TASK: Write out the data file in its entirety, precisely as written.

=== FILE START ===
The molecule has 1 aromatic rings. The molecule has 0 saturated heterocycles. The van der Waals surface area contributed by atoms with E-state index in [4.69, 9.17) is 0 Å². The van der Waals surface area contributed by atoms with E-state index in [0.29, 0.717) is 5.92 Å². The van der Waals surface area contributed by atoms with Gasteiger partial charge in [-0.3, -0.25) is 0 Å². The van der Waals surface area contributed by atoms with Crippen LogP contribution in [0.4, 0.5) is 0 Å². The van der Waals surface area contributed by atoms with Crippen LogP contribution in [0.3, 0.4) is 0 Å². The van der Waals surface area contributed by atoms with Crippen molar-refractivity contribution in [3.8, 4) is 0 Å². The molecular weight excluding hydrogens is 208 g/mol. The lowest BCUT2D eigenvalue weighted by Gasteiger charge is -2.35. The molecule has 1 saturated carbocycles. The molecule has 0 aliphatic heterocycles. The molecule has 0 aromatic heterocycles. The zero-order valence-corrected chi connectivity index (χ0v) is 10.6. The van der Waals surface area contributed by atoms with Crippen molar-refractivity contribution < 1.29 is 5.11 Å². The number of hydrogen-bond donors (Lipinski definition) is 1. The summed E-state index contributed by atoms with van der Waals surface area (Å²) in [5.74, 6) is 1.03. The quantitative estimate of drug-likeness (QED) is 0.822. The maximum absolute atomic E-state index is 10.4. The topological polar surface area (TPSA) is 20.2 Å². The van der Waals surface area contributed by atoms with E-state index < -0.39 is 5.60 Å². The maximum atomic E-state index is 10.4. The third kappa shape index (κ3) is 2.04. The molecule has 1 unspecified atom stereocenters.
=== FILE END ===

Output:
The molecule has 1 aromatic rings. The molecule has 0 saturated heterocycles. The van der Waals surface area contributed by atoms with E-state index in [4.69, 9.17) is 0 Å². The van der Waals surface area contributed by atoms with E-state index in [0.29, 0.717) is 5.92 Å². The van der Waals surface area contributed by atoms with Gasteiger partial charge in [-0.3, -0.25) is 0 Å². The van der Waals surface area contributed by atoms with Crippen LogP contribution in [0.4, 0.5) is 0 Å². The van der Waals surface area contributed by atoms with Crippen LogP contribution in [0.3, 0.4) is 0 Å². The van der Waals surface area contributed by atoms with Crippen molar-refractivity contribution in [3.8, 4) is 0 Å². The molecular weight excluding hydrogens is 208 g/mol. The lowest BCUT2D eigenvalue weighted by Gasteiger charge is -2.35. The molecule has 1 saturated carbocycles. The molecule has 0 aliphatic heterocycles. The molecule has 0 aromatic heterocycles. The zero-order valence-corrected chi connectivity index (χ0v) is 10.6. The van der Waals surface area contributed by atoms with Crippen molar-refractivity contribution < 1.29 is 5.11 Å². The number of hydrogen-bond donors (Lipinski definition) is 1. The summed E-state index contributed by atoms with van der Waals surface area (Å²) in [5.74, 6) is 1.03. The quantitative estimate of drug-likeness (QED) is 0.822. The maximum absolute atomic E-state index is 10.4. The topological polar surface area (TPSA) is 20.2 Å². The van der Waals surface area contributed by atoms with E-state index < -0.39 is 5.60 Å². The maximum atomic E-state index is 10.4. The third kappa shape index (κ3) is 2.04. The molecule has 1 unspecified atom stereocenters.